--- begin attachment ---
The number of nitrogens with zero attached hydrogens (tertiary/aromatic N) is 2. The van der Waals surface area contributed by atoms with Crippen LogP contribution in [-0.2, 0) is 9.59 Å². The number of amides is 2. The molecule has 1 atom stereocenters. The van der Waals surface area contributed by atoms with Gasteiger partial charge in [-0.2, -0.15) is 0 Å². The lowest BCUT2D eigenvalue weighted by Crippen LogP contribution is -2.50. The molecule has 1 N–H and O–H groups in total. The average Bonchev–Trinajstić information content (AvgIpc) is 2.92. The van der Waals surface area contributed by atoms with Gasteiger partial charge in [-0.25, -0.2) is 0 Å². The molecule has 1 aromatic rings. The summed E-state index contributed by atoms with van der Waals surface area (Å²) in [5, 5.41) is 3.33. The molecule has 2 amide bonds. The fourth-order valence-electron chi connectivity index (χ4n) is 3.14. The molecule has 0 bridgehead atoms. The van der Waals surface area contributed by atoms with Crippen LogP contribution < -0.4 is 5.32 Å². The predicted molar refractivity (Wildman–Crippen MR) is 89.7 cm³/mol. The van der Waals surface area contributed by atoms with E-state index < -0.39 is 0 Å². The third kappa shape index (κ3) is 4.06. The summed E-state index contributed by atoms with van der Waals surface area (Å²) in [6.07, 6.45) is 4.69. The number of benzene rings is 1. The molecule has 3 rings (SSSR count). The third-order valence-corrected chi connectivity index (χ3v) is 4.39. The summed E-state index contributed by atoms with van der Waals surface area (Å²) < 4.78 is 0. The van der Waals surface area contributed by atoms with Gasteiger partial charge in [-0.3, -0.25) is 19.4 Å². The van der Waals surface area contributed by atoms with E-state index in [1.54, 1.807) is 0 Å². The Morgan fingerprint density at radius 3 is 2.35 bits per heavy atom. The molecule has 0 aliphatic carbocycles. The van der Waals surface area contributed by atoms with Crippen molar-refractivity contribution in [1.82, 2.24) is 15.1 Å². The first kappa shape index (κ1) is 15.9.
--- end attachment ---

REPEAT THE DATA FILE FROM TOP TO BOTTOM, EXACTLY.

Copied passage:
The number of nitrogens with zero attached hydrogens (tertiary/aromatic N) is 2. The van der Waals surface area contributed by atoms with Crippen LogP contribution in [-0.2, 0) is 9.59 Å². The number of amides is 2. The molecule has 1 atom stereocenters. The van der Waals surface area contributed by atoms with Gasteiger partial charge in [-0.2, -0.15) is 0 Å². The lowest BCUT2D eigenvalue weighted by Crippen LogP contribution is -2.50. The molecule has 1 N–H and O–H groups in total. The average Bonchev–Trinajstić information content (AvgIpc) is 2.92. The van der Waals surface area contributed by atoms with Gasteiger partial charge in [-0.25, -0.2) is 0 Å². The molecule has 1 aromatic rings. The summed E-state index contributed by atoms with van der Waals surface area (Å²) in [5, 5.41) is 3.33. The molecule has 2 amide bonds. The fourth-order valence-electron chi connectivity index (χ4n) is 3.14. The molecule has 0 bridgehead atoms. The van der Waals surface area contributed by atoms with Crippen LogP contribution < -0.4 is 5.32 Å². The predicted molar refractivity (Wildman–Crippen MR) is 89.7 cm³/mol. The van der Waals surface area contributed by atoms with E-state index < -0.39 is 0 Å². The third kappa shape index (κ3) is 4.06. The summed E-state index contributed by atoms with van der Waals surface area (Å²) in [6.07, 6.45) is 4.69. The number of benzene rings is 1. The molecule has 3 rings (SSSR count). The third-order valence-corrected chi connectivity index (χ3v) is 4.39. The summed E-state index contributed by atoms with van der Waals surface area (Å²) < 4.78 is 0. The van der Waals surface area contributed by atoms with Gasteiger partial charge in [-0.3, -0.25) is 19.4 Å². The van der Waals surface area contributed by atoms with E-state index in [1.54, 1.807) is 0 Å². The Morgan fingerprint density at radius 3 is 2.35 bits per heavy atom. The molecule has 0 aliphatic carbocycles. The van der Waals surface area contributed by atoms with Crippen molar-refractivity contribution in [1.82, 2.24) is 15.1 Å². The first kappa shape index (κ1) is 15.9.